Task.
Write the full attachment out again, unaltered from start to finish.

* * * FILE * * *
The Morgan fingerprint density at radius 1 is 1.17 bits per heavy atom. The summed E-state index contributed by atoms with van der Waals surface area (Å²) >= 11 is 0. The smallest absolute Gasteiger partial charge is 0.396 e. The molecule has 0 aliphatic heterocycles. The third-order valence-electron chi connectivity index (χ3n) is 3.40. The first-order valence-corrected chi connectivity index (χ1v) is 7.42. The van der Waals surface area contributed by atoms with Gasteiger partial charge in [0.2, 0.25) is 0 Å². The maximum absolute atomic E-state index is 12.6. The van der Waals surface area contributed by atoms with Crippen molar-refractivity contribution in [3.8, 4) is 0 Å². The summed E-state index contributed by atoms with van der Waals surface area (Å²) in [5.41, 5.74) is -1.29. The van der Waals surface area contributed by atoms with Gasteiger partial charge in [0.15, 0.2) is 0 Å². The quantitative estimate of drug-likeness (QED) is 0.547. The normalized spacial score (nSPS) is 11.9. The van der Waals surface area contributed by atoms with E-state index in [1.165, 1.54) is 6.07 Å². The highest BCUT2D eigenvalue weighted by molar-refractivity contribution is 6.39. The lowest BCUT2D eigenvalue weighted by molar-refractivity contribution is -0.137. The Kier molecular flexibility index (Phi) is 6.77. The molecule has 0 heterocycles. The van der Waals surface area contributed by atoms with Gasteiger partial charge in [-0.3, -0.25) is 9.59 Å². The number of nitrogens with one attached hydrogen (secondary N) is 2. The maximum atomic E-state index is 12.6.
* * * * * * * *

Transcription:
The Morgan fingerprint density at radius 1 is 1.17 bits per heavy atom. The summed E-state index contributed by atoms with van der Waals surface area (Å²) >= 11 is 0. The smallest absolute Gasteiger partial charge is 0.396 e. The molecule has 0 aliphatic heterocycles. The third-order valence-electron chi connectivity index (χ3n) is 3.40. The first-order valence-corrected chi connectivity index (χ1v) is 7.42. The van der Waals surface area contributed by atoms with Gasteiger partial charge in [0.2, 0.25) is 0 Å². The maximum absolute atomic E-state index is 12.6. The van der Waals surface area contributed by atoms with Crippen molar-refractivity contribution in [3.8, 4) is 0 Å². The summed E-state index contributed by atoms with van der Waals surface area (Å²) in [5.41, 5.74) is -1.29. The van der Waals surface area contributed by atoms with Gasteiger partial charge in [0.15, 0.2) is 0 Å². The quantitative estimate of drug-likeness (QED) is 0.547. The normalized spacial score (nSPS) is 11.9. The van der Waals surface area contributed by atoms with E-state index in [1.165, 1.54) is 6.07 Å². The highest BCUT2D eigenvalue weighted by molar-refractivity contribution is 6.39. The lowest BCUT2D eigenvalue weighted by molar-refractivity contribution is -0.137. The Kier molecular flexibility index (Phi) is 6.77. The molecule has 0 heterocycles. The van der Waals surface area contributed by atoms with Gasteiger partial charge in [-0.3, -0.25) is 9.59 Å². The number of nitrogens with one attached hydrogen (secondary N) is 2. The maximum atomic E-state index is 12.6.